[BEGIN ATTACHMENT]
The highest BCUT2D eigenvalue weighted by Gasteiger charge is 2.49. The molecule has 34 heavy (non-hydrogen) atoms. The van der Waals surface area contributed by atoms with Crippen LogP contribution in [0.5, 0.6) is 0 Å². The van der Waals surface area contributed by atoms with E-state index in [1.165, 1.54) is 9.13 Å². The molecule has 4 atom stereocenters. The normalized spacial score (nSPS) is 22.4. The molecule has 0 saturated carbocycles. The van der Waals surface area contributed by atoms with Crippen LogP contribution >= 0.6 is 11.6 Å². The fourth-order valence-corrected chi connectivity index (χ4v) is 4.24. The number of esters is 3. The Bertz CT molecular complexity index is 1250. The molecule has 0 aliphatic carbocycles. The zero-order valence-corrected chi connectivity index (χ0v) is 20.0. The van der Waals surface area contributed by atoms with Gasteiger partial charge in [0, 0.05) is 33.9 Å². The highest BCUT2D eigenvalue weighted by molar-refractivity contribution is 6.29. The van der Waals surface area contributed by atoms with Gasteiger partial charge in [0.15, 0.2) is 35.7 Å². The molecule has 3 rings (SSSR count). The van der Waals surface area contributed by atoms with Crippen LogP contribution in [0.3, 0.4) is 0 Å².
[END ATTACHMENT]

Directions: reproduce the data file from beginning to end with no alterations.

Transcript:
The highest BCUT2D eigenvalue weighted by Gasteiger charge is 2.49. The molecule has 34 heavy (non-hydrogen) atoms. The van der Waals surface area contributed by atoms with Crippen LogP contribution in [0.5, 0.6) is 0 Å². The van der Waals surface area contributed by atoms with E-state index in [1.165, 1.54) is 9.13 Å². The molecule has 4 atom stereocenters. The normalized spacial score (nSPS) is 22.4. The molecule has 0 saturated carbocycles. The van der Waals surface area contributed by atoms with Crippen LogP contribution >= 0.6 is 11.6 Å². The fourth-order valence-corrected chi connectivity index (χ4v) is 4.24. The number of esters is 3. The Bertz CT molecular complexity index is 1250. The molecule has 0 aliphatic carbocycles. The zero-order valence-corrected chi connectivity index (χ0v) is 20.0. The van der Waals surface area contributed by atoms with Gasteiger partial charge in [0, 0.05) is 33.9 Å². The highest BCUT2D eigenvalue weighted by molar-refractivity contribution is 6.29. The van der Waals surface area contributed by atoms with Gasteiger partial charge in [0.15, 0.2) is 35.7 Å². The molecule has 3 rings (SSSR count). The van der Waals surface area contributed by atoms with Crippen LogP contribution in [0.3, 0.4) is 0 Å².